In May of 2010, the Gaza Flotilla incident erupted after the Israeli military intercepted the Turkish supported "Gaza Freedom Flotilla." In their condemnations of the Israeli attacks on the humanitarian ships bound for Gaza, Iranian leaders expressed support for Palestinians, but they were nearly silent on the leading role of Turkey in the confrontation. Instead, Iranian media and officials expressed concerns that Iran's role in the incident was not prominent. Anxious to reassert an Iranian presence in the Palestinian issue, some government organizations announced that Iran would soon send its own humanitarian ships to Gaza. Iran's Red Crescent Society even set the date of the departure, but the ships were never launched, as the country was not seeking a direct confrontation with Israel. A commentator came up with a telling suggestion: Iran should grant citizenship to the supporters of the Palestinians who die during such humanitarian incidents and help their families. It was one way of inserting Iran into the narrative. It did not happen.

Then came the Arab Spring, which according to Iran, is a misnomer: not Arab, but rather Islamic; not a spring, but like the Islamic Revolution in Iran, permanent. For Iran's Leader Ayatollah Khamenei, the Arab Spring is in fact an "Islamic awakening," the flowering of seeds that were sown three decades earlier by the Iranian Revolution of 1979. According to Khamanei, the uprisings signal the time for Iran to enter the scene as Muslims rise up to kick out one Western puppet after another.

But it was Turkey, not Iran, which seized the moment. Tehran watched in horror as Erdogan was received rapturously during his post-revolution trips to Arab countries. His advocacy of the "secular" model of government, which respected Islam set off alarm bells not just in Iran's political capital, Tehran, but also in the religious city of Qom. Both the political and religious establishments in Iran protested. Even "moderate" ayatollahs attacked Turkey's "liberal" and "Western" interpretations of Islam and warned that Iran had fallen behind Turkey in the region. Their voices were initially louder than the voices of Tehran's government officials.  

What sent Iran over the edge was Turkey's shift on Syria. Prime Minister Erdogan went from being a good friend of President Bashar al-Assad, to telling him to either reform or he would soon be ousted. Turkey has hosted conferences for the Syrian opposition and is now reportedly sheltering anti-regime fighters. In response, Tehran sent several messages to Ankara, making it clear that Syria is its "redline," and warned Erdogan not to cross it by backing the anti-Assad opposition. Turkey did not heed Iran's warning. Instead it announced that it would install NATO's radar system, which is said to be a shield again Iran's ballistic missiles, in Turkish territory. Iran's tone then became more aggressive and even threatening. President Mahmoud Ahmadinejad and other political and military officials warned that Iran would be forced to respond accordingly since the NATO radar system is to protect its enemies.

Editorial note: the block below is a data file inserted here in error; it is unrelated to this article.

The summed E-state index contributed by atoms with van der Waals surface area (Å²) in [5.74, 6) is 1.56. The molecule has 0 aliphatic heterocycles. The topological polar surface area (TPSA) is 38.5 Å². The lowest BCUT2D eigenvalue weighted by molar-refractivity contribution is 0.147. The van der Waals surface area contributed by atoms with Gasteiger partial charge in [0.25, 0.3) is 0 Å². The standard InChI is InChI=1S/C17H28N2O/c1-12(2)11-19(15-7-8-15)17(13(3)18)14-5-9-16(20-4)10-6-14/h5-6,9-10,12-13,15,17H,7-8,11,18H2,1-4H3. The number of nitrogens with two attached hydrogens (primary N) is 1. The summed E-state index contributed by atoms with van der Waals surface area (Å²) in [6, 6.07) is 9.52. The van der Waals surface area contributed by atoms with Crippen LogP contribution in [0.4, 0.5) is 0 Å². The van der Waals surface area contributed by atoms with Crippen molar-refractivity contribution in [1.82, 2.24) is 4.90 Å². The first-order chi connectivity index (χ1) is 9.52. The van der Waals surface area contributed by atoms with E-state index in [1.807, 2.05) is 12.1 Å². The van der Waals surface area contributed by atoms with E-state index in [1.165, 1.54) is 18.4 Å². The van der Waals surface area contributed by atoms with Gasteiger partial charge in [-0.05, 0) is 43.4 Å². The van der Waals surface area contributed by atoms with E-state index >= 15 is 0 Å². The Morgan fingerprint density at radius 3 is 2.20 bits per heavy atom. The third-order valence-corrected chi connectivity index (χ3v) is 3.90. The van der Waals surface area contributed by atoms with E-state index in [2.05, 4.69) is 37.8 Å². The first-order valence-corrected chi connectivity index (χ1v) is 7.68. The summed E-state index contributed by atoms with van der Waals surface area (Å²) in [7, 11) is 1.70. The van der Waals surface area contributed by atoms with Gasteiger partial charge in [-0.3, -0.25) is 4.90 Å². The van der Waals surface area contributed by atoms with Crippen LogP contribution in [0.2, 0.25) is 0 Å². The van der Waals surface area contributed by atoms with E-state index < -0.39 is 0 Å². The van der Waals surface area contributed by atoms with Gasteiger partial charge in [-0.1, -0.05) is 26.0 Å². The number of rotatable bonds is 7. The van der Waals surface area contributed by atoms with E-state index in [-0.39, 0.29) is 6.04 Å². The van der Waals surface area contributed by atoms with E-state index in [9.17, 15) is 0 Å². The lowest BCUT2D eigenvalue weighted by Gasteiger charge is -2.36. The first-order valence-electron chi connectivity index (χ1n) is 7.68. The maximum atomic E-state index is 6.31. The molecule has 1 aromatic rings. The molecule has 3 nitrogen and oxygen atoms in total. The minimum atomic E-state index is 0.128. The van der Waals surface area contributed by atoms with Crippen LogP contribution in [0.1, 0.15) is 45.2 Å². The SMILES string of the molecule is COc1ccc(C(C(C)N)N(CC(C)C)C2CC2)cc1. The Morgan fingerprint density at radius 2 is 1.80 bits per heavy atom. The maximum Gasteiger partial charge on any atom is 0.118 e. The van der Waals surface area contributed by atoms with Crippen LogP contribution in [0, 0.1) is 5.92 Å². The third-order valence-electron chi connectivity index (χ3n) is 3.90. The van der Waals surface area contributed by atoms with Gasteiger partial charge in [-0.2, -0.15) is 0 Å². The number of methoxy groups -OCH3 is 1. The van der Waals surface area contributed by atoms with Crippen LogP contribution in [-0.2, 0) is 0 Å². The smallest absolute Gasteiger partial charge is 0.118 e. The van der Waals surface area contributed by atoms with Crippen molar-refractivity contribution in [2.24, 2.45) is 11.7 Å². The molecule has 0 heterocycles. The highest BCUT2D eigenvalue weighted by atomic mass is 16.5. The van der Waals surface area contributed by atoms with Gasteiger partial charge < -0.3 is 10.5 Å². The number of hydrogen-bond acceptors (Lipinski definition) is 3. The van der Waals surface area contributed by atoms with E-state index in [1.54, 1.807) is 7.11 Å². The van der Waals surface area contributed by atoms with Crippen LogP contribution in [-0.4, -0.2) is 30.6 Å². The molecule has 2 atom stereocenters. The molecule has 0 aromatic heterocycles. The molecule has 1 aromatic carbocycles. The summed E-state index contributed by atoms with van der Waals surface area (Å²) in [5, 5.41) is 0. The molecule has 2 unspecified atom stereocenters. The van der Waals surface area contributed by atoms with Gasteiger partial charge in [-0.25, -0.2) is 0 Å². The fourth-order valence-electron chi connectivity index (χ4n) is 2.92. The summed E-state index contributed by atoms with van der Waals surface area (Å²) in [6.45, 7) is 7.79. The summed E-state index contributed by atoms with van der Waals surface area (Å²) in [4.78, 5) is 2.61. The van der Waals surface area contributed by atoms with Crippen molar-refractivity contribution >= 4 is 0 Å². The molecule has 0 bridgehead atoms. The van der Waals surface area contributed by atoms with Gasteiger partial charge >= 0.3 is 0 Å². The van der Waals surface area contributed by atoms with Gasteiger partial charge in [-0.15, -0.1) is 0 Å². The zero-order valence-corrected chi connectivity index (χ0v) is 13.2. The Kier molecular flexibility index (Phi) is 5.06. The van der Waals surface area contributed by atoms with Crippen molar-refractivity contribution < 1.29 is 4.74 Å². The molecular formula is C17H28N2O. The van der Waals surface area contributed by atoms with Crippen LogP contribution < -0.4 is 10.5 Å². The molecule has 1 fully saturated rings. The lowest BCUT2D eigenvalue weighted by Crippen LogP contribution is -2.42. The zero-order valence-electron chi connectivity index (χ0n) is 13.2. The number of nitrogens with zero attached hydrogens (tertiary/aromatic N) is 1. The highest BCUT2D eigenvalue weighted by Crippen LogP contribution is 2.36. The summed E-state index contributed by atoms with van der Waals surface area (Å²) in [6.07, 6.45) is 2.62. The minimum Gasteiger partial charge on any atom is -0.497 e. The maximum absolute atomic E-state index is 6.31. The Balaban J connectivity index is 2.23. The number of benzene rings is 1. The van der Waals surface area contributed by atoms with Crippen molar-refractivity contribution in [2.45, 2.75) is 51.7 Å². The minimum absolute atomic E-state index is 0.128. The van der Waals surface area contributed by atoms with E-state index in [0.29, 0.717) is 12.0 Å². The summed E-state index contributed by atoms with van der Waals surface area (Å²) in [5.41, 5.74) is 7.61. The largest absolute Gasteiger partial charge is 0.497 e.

Conservative columnists then opened fire. They criticized Turkey for being a Sunni dictatorship that did not represent the other "50 percent of Turkey's population," meaning the Alevis and the Kurds. However, they failed to mention that Iran and Turkey are closely cooperating over the challenges posed by their Kurdish minorities. These commentators, who usually voice trends within Iran's establishment, implicitly warned that Turkey should be aware that it could easily become unstable. Conservative media close to the office of the Supreme Leader argued that Shiite Alevis, who consists of "27 percent" of the population crave for Ankara to move closer to Tehran and Damascus, while Turkey's Kurds are angry at the "brutality" of the Turkish army. Pointing to Turkey's fault lines, they added that its people yearn for the implementation of Islamic law, but that the AKP has only provided them with a "veneer of Islamism." Moreover, Turkey, unlike Iran and Egypt, lacks a long tradition of jurisprudential scholarship and therefore it does not have nearly the intellectual strength to lead the Islamic world. Last but not least, the Arabs cannot forget the "bitter" memories of the Ottoman period. Thus, Ankara's euphoric moment cannot last since the new Egypt will once again reassert itself and balance Turkey.

The new Iranian narrative now fingers Turkey as part of a bigger U.S.-Israel-Saudi plot to derail the new wave of Islamic awakening. Since the United States is losing its puppets (Mubarak, Ben Ali, etc.) in the region, it has decided to use the Turkish model as a damage control measure. The AKP is also a new tool the United States would like to use for its regime change policy in Iran after the failure of the Green Movement in 2009, the argument continues. This is a sensitive point to make, however. The Iranian government is aware of the ideological affinity between Iran's reformist opposition and the AKP. Although they were born in diametrically opposed political systems, both strive to strike a balance between Islam and democracy. Iranian leaders fear that the AKP may inflict a similar damage to their legitimacy as the Iranian reform movement has. They acknowledge that the reformists, although defeated for now, managed to crack the heart of the establishment and bring many die-hard supporters of the regime to their side or neutralize them. Now, the AKP could create a similar legitimacy crisis for the Islamic government on a regional level, weakening Iran's soft power and undermining its popularity in the Muslim world.

There was a time when Iran would rely on its revolutionary ideology to project power. The Islamic government now finds itself relying on using its power to project ideology, to prove its revolution was right, and to demonstrate its message was just. In a recent speech, Ayatollah Khamenei claimed that the world is entering a "historic turn," in which the Islamic Republic should be the model for all countries on earth. But that could become a cruel prophecy indeed if the model they were looking for turns out to be Turkish.

Mohammad Ayatollahi Tabaar teaches Iranian politics at George Washington University. He is a scholar at the Middle East Institute.